Bernie Sanders wins Elizabeth Warren’s praise on Wall Street reform

In fact, as the Washington Post noted, “three of the four largest financial institutions are almost 80 percent larger” than they were in 2008.

It’s always been the working assumption that Clinton, with her widespread name recognition and more moderate track record, has a better chance of winning the general election than Sanders, whose reputation as one of the most liberal members of Congress might hinder the probability he’ll win over centrists.

But the Clinton campaign says that isn’t enough.

Sanders leads Clinton among younger voters and those who are registered independent but plan to vote in the state’s Democratic primary, according to thepoll.

During his speech in NY on Wednesday, Sanders said, “Wall Street and corporate greed is destroying the fabric of our nation”. And, here is a New Year’s Resolution that we will keep: “If you do not end your greed we will end it for you”. He also vowed to break up “too big to fail” banks, saying, “If a bank is too big to fail, it is too big to exist….” This is true not just from a risk perspective and the fear of another bailout.

“Yes, Wall Street has enormous economic and political power”. And, here’s how I will accomplish that.

Sanders also called for structural reforms to the Federal Reserve, making credit rating agencies nonprofit entities, and a tax on speculative investments. “That means regulating or abolishing various financial instruments that have created the enormous shadow banking system that is at the heart of the collapse of AIG and the financial services meltdown”. “That is not Secretary Clinton’s position”.

Sanders said Tuesday that if elected, “Goldman Sachs and other Wall Street banks will not be represented in my administration”. In July, Warren and Republican Senator John McCain introduced legislation to reinstate the Glass-Steagall Act, the 1933 law separating commercial and investment banking. “We are friends. But I think in this critical moment in American history, when you have a Wall Street situation, when you have an American middle class which is disappearing, when you have massive levels of income and wealth inequality, when you have climate change, we need a president who now has the courage to stand up to the billionaire class and Wall Street”.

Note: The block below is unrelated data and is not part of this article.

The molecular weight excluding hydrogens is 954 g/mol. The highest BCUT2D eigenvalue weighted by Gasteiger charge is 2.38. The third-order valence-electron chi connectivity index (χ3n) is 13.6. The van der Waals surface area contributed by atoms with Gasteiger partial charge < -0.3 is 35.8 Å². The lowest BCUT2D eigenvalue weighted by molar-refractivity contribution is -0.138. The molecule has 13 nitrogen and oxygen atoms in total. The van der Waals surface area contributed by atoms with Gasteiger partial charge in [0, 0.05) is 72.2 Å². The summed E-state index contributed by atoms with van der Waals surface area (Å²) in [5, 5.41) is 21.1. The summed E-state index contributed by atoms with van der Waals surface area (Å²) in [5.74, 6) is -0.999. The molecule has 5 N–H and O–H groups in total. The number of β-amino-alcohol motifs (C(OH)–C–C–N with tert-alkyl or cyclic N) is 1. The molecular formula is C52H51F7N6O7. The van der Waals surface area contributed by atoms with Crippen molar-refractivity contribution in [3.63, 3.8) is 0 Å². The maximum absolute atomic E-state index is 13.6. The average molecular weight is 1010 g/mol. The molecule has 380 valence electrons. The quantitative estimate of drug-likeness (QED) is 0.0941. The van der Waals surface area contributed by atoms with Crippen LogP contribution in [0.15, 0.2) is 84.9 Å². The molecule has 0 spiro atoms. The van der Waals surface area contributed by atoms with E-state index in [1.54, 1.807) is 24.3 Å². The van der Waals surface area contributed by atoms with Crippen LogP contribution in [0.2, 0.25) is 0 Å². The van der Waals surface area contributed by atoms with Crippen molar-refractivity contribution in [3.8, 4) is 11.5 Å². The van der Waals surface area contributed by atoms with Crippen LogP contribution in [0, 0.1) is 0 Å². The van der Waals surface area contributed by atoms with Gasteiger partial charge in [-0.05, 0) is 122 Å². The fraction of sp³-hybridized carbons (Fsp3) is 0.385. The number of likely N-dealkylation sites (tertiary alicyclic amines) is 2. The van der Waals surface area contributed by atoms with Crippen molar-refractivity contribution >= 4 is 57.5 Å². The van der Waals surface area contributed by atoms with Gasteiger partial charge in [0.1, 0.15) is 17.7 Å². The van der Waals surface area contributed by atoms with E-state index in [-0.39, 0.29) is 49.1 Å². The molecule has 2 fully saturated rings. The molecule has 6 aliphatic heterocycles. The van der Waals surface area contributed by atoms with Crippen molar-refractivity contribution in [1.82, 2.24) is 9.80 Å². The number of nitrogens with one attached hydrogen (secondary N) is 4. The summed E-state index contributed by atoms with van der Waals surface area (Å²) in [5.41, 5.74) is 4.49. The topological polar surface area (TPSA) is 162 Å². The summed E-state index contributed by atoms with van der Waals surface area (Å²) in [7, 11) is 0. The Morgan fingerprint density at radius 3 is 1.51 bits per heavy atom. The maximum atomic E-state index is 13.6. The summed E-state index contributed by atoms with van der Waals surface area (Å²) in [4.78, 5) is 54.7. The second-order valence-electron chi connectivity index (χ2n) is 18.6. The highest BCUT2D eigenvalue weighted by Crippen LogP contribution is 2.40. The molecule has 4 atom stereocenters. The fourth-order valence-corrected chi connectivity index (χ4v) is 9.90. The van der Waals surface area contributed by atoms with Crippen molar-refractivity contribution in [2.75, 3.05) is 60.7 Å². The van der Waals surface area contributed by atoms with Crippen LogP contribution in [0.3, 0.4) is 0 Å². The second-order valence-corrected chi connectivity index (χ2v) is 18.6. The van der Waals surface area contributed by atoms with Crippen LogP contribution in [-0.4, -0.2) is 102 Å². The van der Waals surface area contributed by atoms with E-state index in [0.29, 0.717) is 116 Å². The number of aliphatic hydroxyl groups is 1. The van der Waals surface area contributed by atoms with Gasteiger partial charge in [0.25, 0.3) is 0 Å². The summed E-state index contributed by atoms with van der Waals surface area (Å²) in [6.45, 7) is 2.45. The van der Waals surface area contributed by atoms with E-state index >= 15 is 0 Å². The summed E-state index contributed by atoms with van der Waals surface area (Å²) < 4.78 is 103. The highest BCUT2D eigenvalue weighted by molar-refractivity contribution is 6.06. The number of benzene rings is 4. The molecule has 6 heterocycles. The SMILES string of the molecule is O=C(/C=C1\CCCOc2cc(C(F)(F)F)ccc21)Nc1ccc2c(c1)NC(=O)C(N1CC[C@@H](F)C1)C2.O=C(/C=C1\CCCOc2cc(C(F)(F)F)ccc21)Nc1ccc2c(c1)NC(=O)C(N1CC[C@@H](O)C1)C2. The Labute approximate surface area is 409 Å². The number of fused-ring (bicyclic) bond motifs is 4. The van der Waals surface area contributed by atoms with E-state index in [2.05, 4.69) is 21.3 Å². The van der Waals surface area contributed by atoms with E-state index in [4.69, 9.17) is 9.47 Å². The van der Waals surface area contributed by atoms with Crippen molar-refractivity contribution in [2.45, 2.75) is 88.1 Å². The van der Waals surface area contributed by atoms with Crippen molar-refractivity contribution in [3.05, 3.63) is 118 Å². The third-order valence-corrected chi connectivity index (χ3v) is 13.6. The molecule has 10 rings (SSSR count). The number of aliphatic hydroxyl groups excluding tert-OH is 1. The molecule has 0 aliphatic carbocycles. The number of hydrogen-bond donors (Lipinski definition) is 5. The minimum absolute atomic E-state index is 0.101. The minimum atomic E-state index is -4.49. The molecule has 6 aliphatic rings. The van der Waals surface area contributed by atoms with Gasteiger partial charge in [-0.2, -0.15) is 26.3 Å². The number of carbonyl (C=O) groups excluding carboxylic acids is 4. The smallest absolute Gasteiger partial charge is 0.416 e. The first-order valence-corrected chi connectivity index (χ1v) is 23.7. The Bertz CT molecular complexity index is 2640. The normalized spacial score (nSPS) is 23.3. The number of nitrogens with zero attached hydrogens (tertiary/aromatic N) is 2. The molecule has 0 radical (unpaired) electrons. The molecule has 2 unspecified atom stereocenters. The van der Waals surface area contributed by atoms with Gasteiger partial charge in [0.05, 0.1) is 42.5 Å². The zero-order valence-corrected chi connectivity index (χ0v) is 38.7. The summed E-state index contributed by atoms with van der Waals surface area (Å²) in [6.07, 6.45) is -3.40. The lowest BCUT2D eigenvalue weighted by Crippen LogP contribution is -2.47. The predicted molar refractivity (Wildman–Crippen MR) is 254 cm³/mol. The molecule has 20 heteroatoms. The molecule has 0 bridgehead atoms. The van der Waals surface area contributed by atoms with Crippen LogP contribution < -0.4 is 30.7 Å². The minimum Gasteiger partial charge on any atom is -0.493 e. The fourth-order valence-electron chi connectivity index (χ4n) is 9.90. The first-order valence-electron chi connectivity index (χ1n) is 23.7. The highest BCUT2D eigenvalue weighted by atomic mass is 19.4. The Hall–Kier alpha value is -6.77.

“My opponent says that as a senator she told bankers to “cut it out” and end their destructive behavior”, Sanders said. Her Wall Street plan is aimed primarily at protecting regulations already in place, strengethening rules on some lightly regulated sectors and drafting tough regulators to enforce them. The central theme of Sanders campaign, from the very beginning, has been reforming our crooked financial system.

Sanders appeared on MSNBC’s Morning Joe to discuss a range of topics, including Clinton, and he bashed the former secretary of state for being inconsistent throughout her political career. But the attacks on Clinton marked an escalation in his offensive against the Democratic front-runner.

Yesterday was another step in that direction.

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